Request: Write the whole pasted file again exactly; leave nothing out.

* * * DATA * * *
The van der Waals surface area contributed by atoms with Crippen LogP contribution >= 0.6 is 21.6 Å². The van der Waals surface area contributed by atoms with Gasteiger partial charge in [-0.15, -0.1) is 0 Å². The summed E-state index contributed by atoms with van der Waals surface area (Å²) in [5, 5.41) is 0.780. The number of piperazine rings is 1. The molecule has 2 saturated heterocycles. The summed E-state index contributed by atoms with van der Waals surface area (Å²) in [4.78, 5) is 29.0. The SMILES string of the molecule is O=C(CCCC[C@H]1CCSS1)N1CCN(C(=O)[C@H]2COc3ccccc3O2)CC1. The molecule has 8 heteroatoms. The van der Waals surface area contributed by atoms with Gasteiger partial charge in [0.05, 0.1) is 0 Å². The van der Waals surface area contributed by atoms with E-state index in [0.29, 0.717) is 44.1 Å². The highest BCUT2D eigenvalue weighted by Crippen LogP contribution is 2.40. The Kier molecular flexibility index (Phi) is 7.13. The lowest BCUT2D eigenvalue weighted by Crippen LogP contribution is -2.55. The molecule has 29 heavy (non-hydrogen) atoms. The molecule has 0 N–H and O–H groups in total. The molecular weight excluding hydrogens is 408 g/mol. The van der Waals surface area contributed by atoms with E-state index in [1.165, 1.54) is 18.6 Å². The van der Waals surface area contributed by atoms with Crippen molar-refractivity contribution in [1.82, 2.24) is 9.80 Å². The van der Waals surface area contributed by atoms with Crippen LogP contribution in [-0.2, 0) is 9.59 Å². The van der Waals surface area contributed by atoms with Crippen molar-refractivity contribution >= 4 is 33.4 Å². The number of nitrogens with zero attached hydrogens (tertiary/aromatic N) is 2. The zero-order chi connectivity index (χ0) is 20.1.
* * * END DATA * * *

The van der Waals surface area contributed by atoms with Crippen LogP contribution >= 0.6 is 21.6 Å². The van der Waals surface area contributed by atoms with Gasteiger partial charge in [-0.15, -0.1) is 0 Å². The summed E-state index contributed by atoms with van der Waals surface area (Å²) in [5, 5.41) is 0.780. The number of piperazine rings is 1. The molecule has 2 saturated heterocycles. The summed E-state index contributed by atoms with van der Waals surface area (Å²) in [4.78, 5) is 29.0. The SMILES string of the molecule is O=C(CCCC[C@H]1CCSS1)N1CCN(C(=O)[C@H]2COc3ccccc3O2)CC1. The molecule has 8 heteroatoms. The van der Waals surface area contributed by atoms with Gasteiger partial charge in [0.05, 0.1) is 0 Å². The van der Waals surface area contributed by atoms with E-state index in [0.29, 0.717) is 44.1 Å². The highest BCUT2D eigenvalue weighted by Crippen LogP contribution is 2.40. The Kier molecular flexibility index (Phi) is 7.13. The lowest BCUT2D eigenvalue weighted by Crippen LogP contribution is -2.55. The molecule has 29 heavy (non-hydrogen) atoms. The molecule has 0 N–H and O–H groups in total. The molecular weight excluding hydrogens is 408 g/mol. The van der Waals surface area contributed by atoms with E-state index in [1.165, 1.54) is 18.6 Å². The van der Waals surface area contributed by atoms with Crippen molar-refractivity contribution in [1.82, 2.24) is 9.80 Å². The van der Waals surface area contributed by atoms with Crippen LogP contribution in [-0.2, 0) is 9.59 Å². The van der Waals surface area contributed by atoms with Crippen molar-refractivity contribution >= 4 is 33.4 Å². The number of nitrogens with zero attached hydrogens (tertiary/aromatic N) is 2. The zero-order chi connectivity index (χ0) is 20.1.